DENVER -- Ken Gorman, an aging missionary of marijuana, was found murdered in his home here two weeks ago. The unsolved crime is exposing the tangled threads at the borderland of the legal and illegal drug worlds he inhabited.
Mr. Gorman, who was 60, legally provided marijuana to patients under Colorado's medical marijuana law, but he also openly preached the virtues of illegal use, and even ran for governor in the 1990s on a pro-drug platform.
In recent years, he had grown frightened as the mainstream medicine of cannabis care bumped against the unregulated and violent terrain of the illicit drug market. He had been robbed more than a dozen times in his home on Denver's west side, had recently gotten a gun and also talked of installing a steel door and gates.
"Ken was really fed up with the barrage of robberies and he told me it would never happen again," said Timothy Tipton, a friend and fellow medical marijuana supplier, who said Mr. Gorman showed him the gun about two months ago.
Some legal experts say Mr. Gorman's death could lead to a reconsideration of how medical marijuana is administered here and elsewhere. Providers are often left exposed and vulnerable because of the nation's conflicting drug laws, with marijuana use illegal under federal law but legalized for some medicinal purposes here and in 10 other states.
Since 1997, after the first medical marijuana law was passed in California, as many as 20 legal marijuana providers have been killed around the country, mostly in robberies, said Allen St. Pierre, the executive director of the National Organization for the Reform of Marijuana Laws, or NORML, a nonprofit advocacy group in Washington.
Some in law enforcement, including Colorado's attorney general, John W. Suthers, say the Gorman killing illuminates more clearly than ever that crime and marijuana cannot be disentangled.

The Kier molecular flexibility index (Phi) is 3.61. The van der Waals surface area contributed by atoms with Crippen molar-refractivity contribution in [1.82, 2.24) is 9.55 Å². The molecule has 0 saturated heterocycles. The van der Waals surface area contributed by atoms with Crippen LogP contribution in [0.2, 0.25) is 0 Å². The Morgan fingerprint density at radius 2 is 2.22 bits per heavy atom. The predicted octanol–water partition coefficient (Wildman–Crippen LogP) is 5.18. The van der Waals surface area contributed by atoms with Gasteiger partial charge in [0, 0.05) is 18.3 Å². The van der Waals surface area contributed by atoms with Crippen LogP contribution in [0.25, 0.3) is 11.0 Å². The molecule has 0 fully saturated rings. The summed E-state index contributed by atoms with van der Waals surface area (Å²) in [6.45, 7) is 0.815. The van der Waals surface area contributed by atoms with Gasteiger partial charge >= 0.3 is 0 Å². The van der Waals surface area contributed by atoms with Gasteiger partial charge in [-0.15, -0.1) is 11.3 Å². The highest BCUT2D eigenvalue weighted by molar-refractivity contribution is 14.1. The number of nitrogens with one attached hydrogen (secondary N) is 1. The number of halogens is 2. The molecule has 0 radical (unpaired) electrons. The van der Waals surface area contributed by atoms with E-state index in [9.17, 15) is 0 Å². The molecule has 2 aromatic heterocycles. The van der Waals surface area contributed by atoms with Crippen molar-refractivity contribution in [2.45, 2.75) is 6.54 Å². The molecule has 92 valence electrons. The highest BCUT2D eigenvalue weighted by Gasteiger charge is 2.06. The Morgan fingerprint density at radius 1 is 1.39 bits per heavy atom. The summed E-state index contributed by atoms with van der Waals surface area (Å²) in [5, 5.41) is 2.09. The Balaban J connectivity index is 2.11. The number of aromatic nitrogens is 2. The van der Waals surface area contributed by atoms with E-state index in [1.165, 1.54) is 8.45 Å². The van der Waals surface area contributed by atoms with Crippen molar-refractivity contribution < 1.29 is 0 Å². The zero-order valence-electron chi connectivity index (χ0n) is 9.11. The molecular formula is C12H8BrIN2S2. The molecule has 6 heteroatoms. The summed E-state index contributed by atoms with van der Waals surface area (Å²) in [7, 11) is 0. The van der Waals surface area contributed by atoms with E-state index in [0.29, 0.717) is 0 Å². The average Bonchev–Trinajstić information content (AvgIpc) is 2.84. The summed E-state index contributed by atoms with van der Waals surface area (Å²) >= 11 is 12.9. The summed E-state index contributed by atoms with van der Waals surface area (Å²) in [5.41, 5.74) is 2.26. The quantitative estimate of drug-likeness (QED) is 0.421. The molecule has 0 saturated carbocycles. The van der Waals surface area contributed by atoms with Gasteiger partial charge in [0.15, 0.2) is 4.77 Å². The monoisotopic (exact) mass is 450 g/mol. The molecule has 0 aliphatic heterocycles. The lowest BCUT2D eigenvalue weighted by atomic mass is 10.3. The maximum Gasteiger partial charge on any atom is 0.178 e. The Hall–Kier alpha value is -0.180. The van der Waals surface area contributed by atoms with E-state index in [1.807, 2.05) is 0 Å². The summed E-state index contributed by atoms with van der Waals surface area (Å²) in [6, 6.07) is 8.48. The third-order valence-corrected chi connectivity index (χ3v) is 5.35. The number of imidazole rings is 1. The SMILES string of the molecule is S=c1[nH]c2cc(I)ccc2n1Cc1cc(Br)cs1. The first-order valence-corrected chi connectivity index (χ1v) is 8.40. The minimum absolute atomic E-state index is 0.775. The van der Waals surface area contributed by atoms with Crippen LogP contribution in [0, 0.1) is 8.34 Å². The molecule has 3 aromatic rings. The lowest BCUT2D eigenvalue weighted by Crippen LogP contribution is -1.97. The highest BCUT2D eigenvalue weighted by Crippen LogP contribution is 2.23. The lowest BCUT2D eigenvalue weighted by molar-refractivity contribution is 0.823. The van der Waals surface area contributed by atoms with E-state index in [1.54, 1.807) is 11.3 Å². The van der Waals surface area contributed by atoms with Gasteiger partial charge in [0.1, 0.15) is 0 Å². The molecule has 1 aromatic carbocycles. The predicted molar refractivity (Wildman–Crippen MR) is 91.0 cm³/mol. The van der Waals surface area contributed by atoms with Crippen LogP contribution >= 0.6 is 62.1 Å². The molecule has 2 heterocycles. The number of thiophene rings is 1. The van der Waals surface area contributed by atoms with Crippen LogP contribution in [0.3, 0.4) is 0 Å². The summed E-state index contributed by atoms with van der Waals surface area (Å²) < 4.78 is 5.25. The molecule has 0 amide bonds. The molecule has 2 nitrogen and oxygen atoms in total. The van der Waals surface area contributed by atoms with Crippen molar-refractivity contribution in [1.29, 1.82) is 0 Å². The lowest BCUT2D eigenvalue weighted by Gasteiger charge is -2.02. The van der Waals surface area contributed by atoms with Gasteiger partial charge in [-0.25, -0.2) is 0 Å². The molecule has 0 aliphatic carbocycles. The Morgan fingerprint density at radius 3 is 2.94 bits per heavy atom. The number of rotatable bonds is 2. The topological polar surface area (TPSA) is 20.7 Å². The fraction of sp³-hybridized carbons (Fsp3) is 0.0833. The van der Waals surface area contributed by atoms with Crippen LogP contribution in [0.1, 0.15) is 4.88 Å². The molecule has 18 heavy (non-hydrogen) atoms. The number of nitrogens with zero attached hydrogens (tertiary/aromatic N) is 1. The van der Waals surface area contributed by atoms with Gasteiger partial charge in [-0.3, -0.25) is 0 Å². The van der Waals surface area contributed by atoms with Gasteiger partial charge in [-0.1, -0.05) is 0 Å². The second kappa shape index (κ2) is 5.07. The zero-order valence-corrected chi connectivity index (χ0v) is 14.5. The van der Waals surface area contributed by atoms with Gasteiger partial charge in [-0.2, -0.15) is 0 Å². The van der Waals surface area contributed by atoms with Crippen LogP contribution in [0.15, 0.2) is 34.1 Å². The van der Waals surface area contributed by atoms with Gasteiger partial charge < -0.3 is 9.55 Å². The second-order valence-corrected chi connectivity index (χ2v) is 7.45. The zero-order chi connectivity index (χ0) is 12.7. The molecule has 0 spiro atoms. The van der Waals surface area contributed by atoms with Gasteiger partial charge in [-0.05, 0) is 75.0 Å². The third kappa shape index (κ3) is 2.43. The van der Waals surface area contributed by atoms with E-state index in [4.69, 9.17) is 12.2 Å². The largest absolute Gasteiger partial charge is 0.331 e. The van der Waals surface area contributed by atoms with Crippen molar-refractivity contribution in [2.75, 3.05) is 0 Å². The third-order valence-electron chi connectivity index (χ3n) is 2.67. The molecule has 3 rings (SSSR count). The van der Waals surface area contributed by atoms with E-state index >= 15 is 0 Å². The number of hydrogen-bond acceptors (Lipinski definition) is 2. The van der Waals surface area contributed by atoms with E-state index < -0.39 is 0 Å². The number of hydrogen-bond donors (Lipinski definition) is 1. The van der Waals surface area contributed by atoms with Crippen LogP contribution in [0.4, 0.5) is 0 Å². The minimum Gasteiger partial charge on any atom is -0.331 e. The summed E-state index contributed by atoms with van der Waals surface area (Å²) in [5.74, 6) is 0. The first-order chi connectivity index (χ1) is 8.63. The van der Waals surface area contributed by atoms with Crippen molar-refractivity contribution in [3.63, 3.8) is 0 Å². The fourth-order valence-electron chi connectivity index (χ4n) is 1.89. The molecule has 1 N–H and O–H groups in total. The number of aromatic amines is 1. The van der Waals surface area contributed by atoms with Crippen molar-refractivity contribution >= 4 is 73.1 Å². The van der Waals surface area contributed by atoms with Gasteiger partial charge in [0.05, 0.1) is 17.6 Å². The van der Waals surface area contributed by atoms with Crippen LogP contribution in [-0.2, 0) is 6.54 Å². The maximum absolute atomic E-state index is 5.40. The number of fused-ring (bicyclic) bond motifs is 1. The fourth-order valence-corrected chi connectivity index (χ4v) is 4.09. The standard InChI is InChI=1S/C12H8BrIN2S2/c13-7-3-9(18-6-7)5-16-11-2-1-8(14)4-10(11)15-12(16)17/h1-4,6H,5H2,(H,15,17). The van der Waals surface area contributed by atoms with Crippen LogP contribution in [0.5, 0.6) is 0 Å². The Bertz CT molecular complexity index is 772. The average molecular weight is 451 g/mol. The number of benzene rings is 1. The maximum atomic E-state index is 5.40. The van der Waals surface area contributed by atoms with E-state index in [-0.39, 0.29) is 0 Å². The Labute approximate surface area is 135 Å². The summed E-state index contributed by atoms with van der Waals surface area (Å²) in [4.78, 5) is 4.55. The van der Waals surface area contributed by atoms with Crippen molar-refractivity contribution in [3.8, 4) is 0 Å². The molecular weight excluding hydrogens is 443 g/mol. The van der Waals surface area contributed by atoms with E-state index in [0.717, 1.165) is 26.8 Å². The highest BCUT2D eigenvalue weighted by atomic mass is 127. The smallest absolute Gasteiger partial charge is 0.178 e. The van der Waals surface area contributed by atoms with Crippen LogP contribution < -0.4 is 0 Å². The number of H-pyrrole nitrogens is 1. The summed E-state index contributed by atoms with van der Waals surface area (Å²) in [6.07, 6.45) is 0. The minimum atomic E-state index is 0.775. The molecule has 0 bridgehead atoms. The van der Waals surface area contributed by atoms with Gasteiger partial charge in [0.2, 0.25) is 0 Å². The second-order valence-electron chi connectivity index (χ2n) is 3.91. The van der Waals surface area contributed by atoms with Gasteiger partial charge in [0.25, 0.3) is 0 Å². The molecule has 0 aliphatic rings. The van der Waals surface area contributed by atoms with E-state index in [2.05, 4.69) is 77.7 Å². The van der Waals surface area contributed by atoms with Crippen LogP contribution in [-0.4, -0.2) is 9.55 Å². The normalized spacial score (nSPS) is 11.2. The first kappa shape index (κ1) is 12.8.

"Mr. Gorman showed that the law is abused and can be abused," said Nate Strauch, a spokesman for Mr. Suthers.
Many people in the medical marijuana supply system say the central risk comes down to the fact that they work in the shadows, where law enforcement officials are often either conflicted or hostile and crime is rampant.
At the Colorado Compassion Club, for instance, which opened last year as a storefront support center in Denver, the 200 marijuana patients served there go through as much as a pound of marijuana a day. The club grows as much as it can, said its founder, Thomas E. Lawrence, but must rely on buys on the illicit market for the rest, usually made by one or two caregivers who have volunteered.
Mr. Gorman's killing, legal experts say, has exposed the paradoxes and ambiguities about medical marijuana that most states have failed to grapple with.
The Colorado Department of Public Health and Environment, which administers the marijuana program, is not authorized, for example, to provide information about where the 1,100 patients who are certified under the program can obtain their drugs, according to the department's Web site.
The state also does not license marijuana providers, or inspect the quality of the drug that patients obtain.
Colorado's law allows patients with certain illnesses, as well their doctors and others who provide care, the right to possess, grow and transport marijuana.
But all those things remain illegal under federal law. And a chief deputy district attorney for Denver, Greg Long, said that anyone selling drugs illegally, even if the final recipient was legally entitled to possess them, could still technically be violating state laws too -- though as a practical matter, Mr. Long said, prosecutors do not generally pursue cases in which the drug being sold is marijuana for certified medical use.
The portrait of Mr. Gorman is just as unclear. His friends say he was quixotic and selfless, a man uninterested in financial gain who tilted against the confining rules of society, especially the drug laws.